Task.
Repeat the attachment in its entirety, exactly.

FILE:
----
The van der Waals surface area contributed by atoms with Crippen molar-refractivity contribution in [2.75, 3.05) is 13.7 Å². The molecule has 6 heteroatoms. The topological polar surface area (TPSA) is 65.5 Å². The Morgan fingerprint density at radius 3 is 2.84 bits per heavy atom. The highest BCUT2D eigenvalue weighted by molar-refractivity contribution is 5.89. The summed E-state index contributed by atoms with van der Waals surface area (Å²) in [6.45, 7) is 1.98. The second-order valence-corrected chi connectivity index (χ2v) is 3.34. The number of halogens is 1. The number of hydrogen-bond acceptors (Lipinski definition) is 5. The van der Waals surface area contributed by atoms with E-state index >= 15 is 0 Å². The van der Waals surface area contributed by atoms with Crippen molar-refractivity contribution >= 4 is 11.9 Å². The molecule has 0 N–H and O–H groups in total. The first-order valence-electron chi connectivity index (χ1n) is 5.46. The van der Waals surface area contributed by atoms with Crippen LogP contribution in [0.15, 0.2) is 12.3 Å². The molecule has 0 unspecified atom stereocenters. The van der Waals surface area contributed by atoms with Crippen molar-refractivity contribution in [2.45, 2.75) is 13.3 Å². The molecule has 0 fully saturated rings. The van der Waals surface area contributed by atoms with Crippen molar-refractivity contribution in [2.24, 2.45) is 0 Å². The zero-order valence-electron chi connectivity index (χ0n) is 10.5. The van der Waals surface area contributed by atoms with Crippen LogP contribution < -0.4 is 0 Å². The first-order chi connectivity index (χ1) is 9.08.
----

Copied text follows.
The van der Waals surface area contributed by atoms with Crippen molar-refractivity contribution in [2.75, 3.05) is 13.7 Å². The molecule has 6 heteroatoms. The topological polar surface area (TPSA) is 65.5 Å². The Morgan fingerprint density at radius 3 is 2.84 bits per heavy atom. The highest BCUT2D eigenvalue weighted by molar-refractivity contribution is 5.89. The summed E-state index contributed by atoms with van der Waals surface area (Å²) in [6.45, 7) is 1.98. The second-order valence-corrected chi connectivity index (χ2v) is 3.34. The number of halogens is 1. The number of hydrogen-bond acceptors (Lipinski definition) is 5. The van der Waals surface area contributed by atoms with E-state index >= 15 is 0 Å². The van der Waals surface area contributed by atoms with Crippen molar-refractivity contribution >= 4 is 11.9 Å². The molecule has 0 N–H and O–H groups in total. The first-order valence-electron chi connectivity index (χ1n) is 5.46. The van der Waals surface area contributed by atoms with Crippen LogP contribution in [0.15, 0.2) is 12.3 Å². The molecule has 0 unspecified atom stereocenters. The van der Waals surface area contributed by atoms with Crippen molar-refractivity contribution in [2.45, 2.75) is 13.3 Å². The molecule has 0 fully saturated rings. The van der Waals surface area contributed by atoms with Crippen molar-refractivity contribution in [2.24, 2.45) is 0 Å². The zero-order valence-electron chi connectivity index (χ0n) is 10.5. The van der Waals surface area contributed by atoms with Crippen LogP contribution < -0.4 is 0 Å². The first-order chi connectivity index (χ1) is 9.08.